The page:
August 17,2009

Yanzhou's Friendly Takeover of Felix

By CT Johnson

Just one day after making its $3 billion bid for Australian coal miner Felix Resources, China's Yanzhou Coal Mining Company received the endorsement of Felix's board and management, paving the way for China's largest ever acquisition of an Australian natural resources company.  The friendliness of the transaction stands in marked contrast with the ongoing diplomatic tensions between China and Australia over four detained Rio Tinto employees.

"The Yanzhou offer allows shareholders to benefit from the certainty of cash consideration which fully values Felix, without taking on the risks associated with Felix's next phase of growth," said Felix Chairman Travers Duncan of the deal.

Yanzhou shares rose on the news Friday, up 3.6% during morning trading in Hong Kong.  Felix shares also traded higher, climbing 4.9% on the Australian Stock Exchange.

Yanzhou's bid, which totals $2.95 billion, includes an offer of A$16.95 per share, a dividend of A$1.00 per share, and a stock-based distribution worth A$0.05 per share in Felix subsidiary South Australian Coal Company.  The total offer value of A$18.00 per share represents a 6.5% premium over Felix's last listed price of A$16.90.

The offer from Yanzhou  is still subject to regulatory approval by Australia's Foreign Investment Review Board. 

Market analysts applauded the deal.  "We view the acquisition positive to Yanzhou, as the company puts excess cash to use," Credit Suisse Group  said in a report Friday. "We estimate the proposed acquisition to boost earnings by 14 percent for 2010 earnings, and 37 percent by 2011 earnings."

Not everyone is happy to see another significant piece of Australia's resource sector come under Chinese control.  "You know the Chinese will be gaining control of one of the few remaining independent coal producers within Australia," said Gavin Wendt of the equities research firm Fat Prophets.  "I mean the Australian coal scene is dominated by five big players. You know there aren't too many small independent players and I think for this very reason the Foreign Investment Review Board is going to take a very close look at this particular deal."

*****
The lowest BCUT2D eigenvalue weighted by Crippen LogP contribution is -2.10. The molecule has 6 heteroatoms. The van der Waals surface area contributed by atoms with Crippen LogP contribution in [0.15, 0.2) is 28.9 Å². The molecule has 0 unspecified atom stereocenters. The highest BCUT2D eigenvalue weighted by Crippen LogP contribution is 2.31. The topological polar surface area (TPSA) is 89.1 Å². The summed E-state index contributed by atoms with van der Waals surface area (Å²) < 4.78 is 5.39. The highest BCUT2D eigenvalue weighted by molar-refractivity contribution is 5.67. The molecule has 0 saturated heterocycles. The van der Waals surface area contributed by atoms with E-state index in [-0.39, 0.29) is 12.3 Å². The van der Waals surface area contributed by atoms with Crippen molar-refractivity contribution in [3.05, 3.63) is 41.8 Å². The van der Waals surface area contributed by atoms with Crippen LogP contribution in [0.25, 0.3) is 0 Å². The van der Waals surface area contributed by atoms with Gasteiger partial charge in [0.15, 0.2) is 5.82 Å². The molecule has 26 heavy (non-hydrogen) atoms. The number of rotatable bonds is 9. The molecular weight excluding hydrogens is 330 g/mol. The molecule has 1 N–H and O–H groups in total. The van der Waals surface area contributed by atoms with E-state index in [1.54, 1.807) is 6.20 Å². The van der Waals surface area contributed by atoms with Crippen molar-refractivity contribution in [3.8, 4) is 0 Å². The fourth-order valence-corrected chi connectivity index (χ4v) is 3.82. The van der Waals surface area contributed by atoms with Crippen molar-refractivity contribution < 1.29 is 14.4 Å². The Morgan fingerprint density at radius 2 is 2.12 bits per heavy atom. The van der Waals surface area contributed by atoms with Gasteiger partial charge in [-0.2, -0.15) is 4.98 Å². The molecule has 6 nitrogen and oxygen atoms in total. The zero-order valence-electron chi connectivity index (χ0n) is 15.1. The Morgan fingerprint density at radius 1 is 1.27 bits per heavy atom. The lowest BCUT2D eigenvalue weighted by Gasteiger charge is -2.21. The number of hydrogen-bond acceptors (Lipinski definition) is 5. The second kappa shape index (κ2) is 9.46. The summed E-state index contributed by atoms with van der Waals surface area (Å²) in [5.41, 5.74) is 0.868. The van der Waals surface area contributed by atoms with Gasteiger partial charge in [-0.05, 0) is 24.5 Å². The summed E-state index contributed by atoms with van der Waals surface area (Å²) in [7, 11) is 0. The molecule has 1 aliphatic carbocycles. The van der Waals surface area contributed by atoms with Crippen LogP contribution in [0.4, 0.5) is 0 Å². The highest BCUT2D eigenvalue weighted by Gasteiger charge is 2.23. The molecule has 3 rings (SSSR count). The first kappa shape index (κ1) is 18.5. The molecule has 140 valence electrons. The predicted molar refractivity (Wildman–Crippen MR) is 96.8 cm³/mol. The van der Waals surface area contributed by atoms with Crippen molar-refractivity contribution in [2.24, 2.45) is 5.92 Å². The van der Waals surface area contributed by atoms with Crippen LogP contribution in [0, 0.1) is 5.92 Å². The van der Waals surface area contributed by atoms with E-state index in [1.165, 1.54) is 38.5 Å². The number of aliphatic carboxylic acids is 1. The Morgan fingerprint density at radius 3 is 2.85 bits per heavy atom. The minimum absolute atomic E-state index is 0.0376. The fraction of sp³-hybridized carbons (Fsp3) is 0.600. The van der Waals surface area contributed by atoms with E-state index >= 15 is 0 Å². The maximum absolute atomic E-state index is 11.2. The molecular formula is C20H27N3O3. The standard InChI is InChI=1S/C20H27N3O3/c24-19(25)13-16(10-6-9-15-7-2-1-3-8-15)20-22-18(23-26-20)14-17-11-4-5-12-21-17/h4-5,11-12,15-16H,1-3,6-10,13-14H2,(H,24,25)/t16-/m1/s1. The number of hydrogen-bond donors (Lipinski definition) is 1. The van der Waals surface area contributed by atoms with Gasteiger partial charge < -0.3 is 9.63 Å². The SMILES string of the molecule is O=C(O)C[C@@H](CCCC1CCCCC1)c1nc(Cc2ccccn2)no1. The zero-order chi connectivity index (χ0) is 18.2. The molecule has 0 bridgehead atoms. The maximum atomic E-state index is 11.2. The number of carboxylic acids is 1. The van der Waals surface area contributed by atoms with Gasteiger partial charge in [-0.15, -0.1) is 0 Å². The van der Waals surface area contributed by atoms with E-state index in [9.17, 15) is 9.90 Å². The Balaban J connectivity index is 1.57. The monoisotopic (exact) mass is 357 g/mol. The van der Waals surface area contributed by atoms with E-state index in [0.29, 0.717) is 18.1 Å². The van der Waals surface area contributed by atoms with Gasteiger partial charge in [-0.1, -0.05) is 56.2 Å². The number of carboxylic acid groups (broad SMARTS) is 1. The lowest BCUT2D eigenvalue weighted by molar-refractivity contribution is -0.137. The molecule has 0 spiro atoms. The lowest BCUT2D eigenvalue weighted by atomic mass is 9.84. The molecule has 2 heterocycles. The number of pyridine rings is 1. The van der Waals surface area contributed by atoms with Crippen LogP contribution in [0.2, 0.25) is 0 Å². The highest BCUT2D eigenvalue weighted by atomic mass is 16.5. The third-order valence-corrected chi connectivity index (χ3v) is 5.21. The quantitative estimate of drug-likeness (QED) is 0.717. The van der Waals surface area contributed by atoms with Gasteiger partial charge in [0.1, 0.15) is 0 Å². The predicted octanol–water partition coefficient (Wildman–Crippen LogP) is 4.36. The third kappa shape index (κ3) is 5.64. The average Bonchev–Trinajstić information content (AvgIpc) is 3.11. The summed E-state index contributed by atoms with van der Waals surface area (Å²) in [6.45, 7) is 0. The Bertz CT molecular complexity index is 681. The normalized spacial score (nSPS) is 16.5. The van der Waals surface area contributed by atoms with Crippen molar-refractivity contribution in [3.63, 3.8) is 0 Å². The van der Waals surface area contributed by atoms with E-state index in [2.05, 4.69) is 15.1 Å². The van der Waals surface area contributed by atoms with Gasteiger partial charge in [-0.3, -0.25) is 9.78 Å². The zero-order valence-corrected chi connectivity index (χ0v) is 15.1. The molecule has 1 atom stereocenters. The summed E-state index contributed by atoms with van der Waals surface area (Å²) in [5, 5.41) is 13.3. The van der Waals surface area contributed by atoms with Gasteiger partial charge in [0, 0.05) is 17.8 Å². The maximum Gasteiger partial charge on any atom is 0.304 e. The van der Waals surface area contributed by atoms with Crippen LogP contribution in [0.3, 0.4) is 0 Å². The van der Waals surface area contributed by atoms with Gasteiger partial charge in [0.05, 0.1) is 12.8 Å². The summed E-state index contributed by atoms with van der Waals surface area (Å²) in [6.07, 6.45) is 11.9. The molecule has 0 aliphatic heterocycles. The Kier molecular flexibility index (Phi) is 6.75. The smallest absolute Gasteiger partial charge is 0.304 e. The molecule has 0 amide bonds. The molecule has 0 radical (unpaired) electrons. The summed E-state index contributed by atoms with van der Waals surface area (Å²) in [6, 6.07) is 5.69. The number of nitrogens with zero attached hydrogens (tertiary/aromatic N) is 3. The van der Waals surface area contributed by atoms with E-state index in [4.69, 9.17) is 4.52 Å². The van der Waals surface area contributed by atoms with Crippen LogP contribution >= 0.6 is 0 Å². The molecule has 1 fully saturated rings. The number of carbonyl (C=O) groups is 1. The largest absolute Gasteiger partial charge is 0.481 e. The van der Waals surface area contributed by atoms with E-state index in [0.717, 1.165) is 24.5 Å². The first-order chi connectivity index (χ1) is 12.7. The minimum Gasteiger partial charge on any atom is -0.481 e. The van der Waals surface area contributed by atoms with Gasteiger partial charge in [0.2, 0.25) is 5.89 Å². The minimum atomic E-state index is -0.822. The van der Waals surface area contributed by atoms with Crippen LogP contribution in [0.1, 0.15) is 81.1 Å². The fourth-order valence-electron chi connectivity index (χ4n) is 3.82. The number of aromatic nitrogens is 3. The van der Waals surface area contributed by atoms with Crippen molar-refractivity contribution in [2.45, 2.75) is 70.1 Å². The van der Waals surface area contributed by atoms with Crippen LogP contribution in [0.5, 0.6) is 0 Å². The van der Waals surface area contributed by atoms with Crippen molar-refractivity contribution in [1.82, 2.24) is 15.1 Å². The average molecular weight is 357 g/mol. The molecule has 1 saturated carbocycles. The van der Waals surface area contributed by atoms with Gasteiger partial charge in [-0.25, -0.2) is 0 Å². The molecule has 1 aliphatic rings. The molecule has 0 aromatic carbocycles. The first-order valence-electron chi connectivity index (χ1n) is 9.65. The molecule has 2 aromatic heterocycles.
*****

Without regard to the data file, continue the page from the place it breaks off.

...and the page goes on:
The coal-producer's offer drew immediate comparisons with Chinalco's failed bid to increase its stake in Rio Tinto earlier this year.  In June, Rio abruptly ended months of discussions with Chinalco about a $19.5 billion investment into the debt-laden Australian mining giant, opting instead for a rights offering and iron-ore joint venture with hated rival BHP Billiton.  Chinese observers were livid about Rio's sudden about-face, calling the company "perfidious" and likening Rio's actions to that of an unfaithful spouse.  Only a month later, four Rio employees working in China were arrested on charges of spying, causing a diplomatic rift between China and Australia. 

Yanzhou, China's fourth-largest coal miner, produces thermal coal used in power generation and metallurgical coal used in steelmaking.  The company already has small investments in Australia with the Austar mine and Southland colliery in the Hunter Valley in NSW.

Yanzhou's offer is the latest in a string of bids by Chinese companies for Australian resource producers, including Minmetals Nonferrous Metals Company's A$1.7 billion purchase of Oz Minerals and Sinochem's bid for chemical maker Nufarm.

 

 

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